Ultrawide monitors, first introduced in 2013, have a 21:9 aspect ratio. They make it easier than ever to view multiple documents at the same time or place multiple browsers side by side. Some ultrawide models come with split-screen software that lets you arrange your content on the screen in different ways. Ultrawide monitors also offer an incredibly immersive gaming experience.
Shop by screen size:
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The original HD. High Definition monitors provide double the resolution of any analog monitor.
Full high definition monitors have a resolution equivalent to 1080p HDTVs. The crystal-clear picture is great for both everyday use and watching movies and videos.
Also known as QHD, Wide Quad HD or WQHD, this technology gives you four times as many pixels as 720p HD. It delivers extraordinary image clarity, ideal for demanding applications like CAD, graphic design and professional photo and video editing.
Sometimes called 4K or UHD, 4K Ultra HD features four times as many pixels as Full HD. It delivers immersive gaming, high-resolution photo and video editing and a lot more space for multitasking. It's great for gamers, graphics pros and movie fans who want to see the finest detail. Movie fans and gamers, before you buy, check to see what 4K content is available.
Averaging around seven times the pixel density of Full HD, 5K displays bring your favorite photos and games to life. This ultra-high resolution is ideal for creative professionals who really need to see every detail.
Make sure your computer can support your new monitor, especially if you're upgrading to Quad HD or 4K Ultra HD. If you buy a top-of-the-line monitor but have an older computer, you won't have the best picture quality. Check the monitor's hardware requirements to see if your computer or graphics card needs to be updated.
High dynamic range (HDR) technology.
Within HDR technology, there is another hierarchy that indicates just how much brighter a picture will be or just how many shades are available in the color palette. HDR10 is the baseline for all HDR-capable monitors, meaning the monitor supports the HDR10 format for content. In addition, high dynamic range monitors may be VESA Certified at one of three levels — HDR400, HDR600, or HDR1000 — based on luminance, color gamut, bit depth, and rise time. Monitors rated as HDR400 demonstrate a step up, but HDR1000 monitors provide all the HDR enhancements to a greater degree.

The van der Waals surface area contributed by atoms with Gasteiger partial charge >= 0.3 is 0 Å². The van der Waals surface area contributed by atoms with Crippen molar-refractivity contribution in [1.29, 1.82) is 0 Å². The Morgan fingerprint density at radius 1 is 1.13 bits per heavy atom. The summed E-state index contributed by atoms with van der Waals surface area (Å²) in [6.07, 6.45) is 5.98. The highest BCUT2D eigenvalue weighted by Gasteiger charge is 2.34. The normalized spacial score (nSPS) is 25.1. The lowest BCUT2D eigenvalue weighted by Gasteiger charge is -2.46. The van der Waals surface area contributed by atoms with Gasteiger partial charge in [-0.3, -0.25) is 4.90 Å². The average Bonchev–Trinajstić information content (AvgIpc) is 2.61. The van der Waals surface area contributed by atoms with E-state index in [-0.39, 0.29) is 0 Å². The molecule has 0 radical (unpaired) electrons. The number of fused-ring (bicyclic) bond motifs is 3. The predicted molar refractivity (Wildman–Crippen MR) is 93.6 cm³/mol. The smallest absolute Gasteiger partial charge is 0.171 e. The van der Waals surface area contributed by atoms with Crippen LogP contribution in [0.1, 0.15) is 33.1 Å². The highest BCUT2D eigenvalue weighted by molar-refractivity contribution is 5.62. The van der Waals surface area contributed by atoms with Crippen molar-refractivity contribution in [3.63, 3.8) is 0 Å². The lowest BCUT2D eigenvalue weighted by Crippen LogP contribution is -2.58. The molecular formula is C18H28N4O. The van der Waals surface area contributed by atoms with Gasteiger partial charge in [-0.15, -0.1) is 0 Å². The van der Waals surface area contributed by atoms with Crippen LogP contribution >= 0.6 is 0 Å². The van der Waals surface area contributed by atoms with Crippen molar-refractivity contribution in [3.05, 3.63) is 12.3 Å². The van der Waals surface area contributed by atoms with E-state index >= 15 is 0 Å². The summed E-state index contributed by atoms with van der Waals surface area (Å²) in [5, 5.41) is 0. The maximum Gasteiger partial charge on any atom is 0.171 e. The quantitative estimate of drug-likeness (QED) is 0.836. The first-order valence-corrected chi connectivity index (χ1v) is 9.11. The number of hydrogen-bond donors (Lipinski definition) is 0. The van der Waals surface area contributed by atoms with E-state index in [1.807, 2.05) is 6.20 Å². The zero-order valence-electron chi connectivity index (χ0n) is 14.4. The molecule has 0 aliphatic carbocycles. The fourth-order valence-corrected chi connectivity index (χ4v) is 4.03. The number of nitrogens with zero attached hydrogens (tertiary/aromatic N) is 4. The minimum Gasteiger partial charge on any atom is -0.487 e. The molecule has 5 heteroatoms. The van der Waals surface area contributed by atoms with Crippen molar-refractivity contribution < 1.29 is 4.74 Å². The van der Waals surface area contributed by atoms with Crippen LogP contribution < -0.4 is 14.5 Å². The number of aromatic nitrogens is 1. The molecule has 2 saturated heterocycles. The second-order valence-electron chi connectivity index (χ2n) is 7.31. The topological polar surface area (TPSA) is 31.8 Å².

What's the best connection?
Most computer monitors have HDMI, which carries both video and audio signals. It's excellent for playing HD content from your computer, gaming console, Blu-ray player and other devices.
The best choice for very high resolutions and frame rates, DisplayPort connectors carry both video and audio signals like HDMI. But while HDMI can only carry 4K Ultra HD at 30 fps (frames per second), DisplayPort can handle this resolution at 60 fps, giving you a much smoother picture for fast-moving games and movies.
DVI connections provide a video signal similar to HDMI, but they usually do not carry audio. The resolution they support varies. Some types of DVI connections can carry 1920 x 1200 resolution, while other types can carry more.
While HDMI, DVI and DisplayPort are all digital connections, VGA is the old analog technology. It can carry fairly high resolutions and frame rates, but you won't get the crystal clear images that you do with DVI.
With USB ports on your monitor, you can plug in your smartphone, digital camera, Blu-ray player, camcorder or other devices, and view content on your monitor without turning on your computer. One of the most popular USB designs, USB-A utilizes a variety of USB standards, which indicates the speed and function of the connection, from USB 1.0 to USB 3.1. While manufacturers can choose their own color scheme, the recommended colors for USB 1.0 and 2.0 are black and white, while the recommend color for USB 3.0 is blue.
USB Type-C connectors, also called USB-C, are tiny, reversible and universal. One cable can be used for multiple devices and it always plugs in right the first time. You'll find a variety of USB-C connections, from USB 2.0 to USB 3.0 and higher.
If you plan to mount your monitor to a desk or the wall, look for one that's VESA compliant. This means the monitor has an industry-standard hole pattern or mounting pattern on the back. Compare the weight and VESA pattern of the monitor to the weight and VESA pattern supported by the mount to make sure they are compatible.
Built-in webcams — For videochats with family and friends or videoconferences with colleagues.
Speakers — Not all monitors have built-in speakers, so add this to your checklist if you plan to use your monitor for Skype, watching videos, listening to your tunes and other audio activities. You can also buy speakers separately.
Dual-monitor stands — Lets you dock two monitors on one stand for multitasking or viewing spreadsheets side by side.
Ergonomic features — Look for monitors and stands with adjustable features, like tilt and swivel functionality, monitor height adjustment and pivot adjustment, which lets you rotate the monitor to portrait position.